After college, I went to work at an IT consulting company as a technical consultant/software developer. We did custom development for large corporations, writing software based on the customer’s requirements. In addition, our company also sold proprietary portal software to these customers. I was working on a project where we made updates to the portal software that we already sold to a customer and installed in their environment. Also, I had access to their environment and could make updates whenever needed.

One day, while working on a new feature for the customer, I found a bug that had been there ever since the software was first installed. Even though the customer wasn’t aware of the bug, I knew that this was a serious bug that may cause a significant impact in the future. I thought about going into the customer’s environment and making changes myself without notifying the customer. In doing so, the credibility and reputation of our software would remain high. On the other hand, if I tell the customer about the bug and how it’s been in their system for past 2 years, they would lose confidence in our software and, furthermore, in our company. I didn’t know what to do. To make the situation more complex, the portal software was written by the management and they were very proud of it. If I tell them about the bug and how it’s been there ever since the software was written 7-8 years ago at the time, and that this bug is present in other customers’ portal as well, it would really embarrass the management in front of fresh consultants like myself. My dilemma was that I could just keep quiet and fix the bug without letting anyone know.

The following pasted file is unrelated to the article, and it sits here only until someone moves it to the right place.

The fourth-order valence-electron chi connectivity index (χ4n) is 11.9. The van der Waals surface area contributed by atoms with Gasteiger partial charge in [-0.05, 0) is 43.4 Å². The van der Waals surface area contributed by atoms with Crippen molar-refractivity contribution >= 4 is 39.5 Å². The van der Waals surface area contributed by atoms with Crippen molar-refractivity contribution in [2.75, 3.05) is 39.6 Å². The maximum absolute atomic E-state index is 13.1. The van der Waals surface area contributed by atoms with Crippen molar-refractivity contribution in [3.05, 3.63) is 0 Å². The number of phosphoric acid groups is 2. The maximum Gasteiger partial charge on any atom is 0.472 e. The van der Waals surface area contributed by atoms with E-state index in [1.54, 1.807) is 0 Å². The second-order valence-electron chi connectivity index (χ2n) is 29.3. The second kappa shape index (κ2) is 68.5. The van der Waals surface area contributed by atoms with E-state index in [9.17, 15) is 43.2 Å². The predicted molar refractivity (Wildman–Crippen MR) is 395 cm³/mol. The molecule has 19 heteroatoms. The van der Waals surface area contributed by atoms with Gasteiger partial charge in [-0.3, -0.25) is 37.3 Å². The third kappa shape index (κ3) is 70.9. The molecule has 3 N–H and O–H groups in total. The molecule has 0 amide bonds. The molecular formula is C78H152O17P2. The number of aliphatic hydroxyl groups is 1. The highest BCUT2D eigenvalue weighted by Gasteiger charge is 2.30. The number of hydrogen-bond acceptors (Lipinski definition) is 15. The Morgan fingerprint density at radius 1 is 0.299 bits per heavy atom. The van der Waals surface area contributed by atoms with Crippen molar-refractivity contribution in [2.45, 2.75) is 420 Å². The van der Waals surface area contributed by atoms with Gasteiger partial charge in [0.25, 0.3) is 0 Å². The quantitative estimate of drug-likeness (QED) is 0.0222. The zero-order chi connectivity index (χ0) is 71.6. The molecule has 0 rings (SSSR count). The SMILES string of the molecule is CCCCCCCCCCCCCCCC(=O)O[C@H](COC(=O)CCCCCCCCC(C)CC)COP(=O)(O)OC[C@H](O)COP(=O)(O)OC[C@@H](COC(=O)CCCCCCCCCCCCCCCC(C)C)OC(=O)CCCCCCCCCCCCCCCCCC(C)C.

At the end, I decided to tell my manager and just follow what he would say. He was honest and told me to the fix the bug and notify the customer, and that’s what I did.

Contributed by SB.

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About John Hooker

T. Jerome Holleran Professor of Business Ethics and Social Responsibility Tepper School of Business Carnegie Mellon University

4 responses »

  1. ZB says:

    There’s absolutely no issue with how SB handled the situation, which was to report the problem and notify the relevant people. But what if he fixed the bug without letting anyone know and achieved the seemingly optimal situation? Is it still ethical?

    It looks to me that it certainly passes the utilitarian test because the client is still confident, the management still feel good about themselves, the system is safer, and SB wouldn’t worry about being put in any potential disadvantages for exposing this embarrassing long-hidden bug. Seems like a win for all.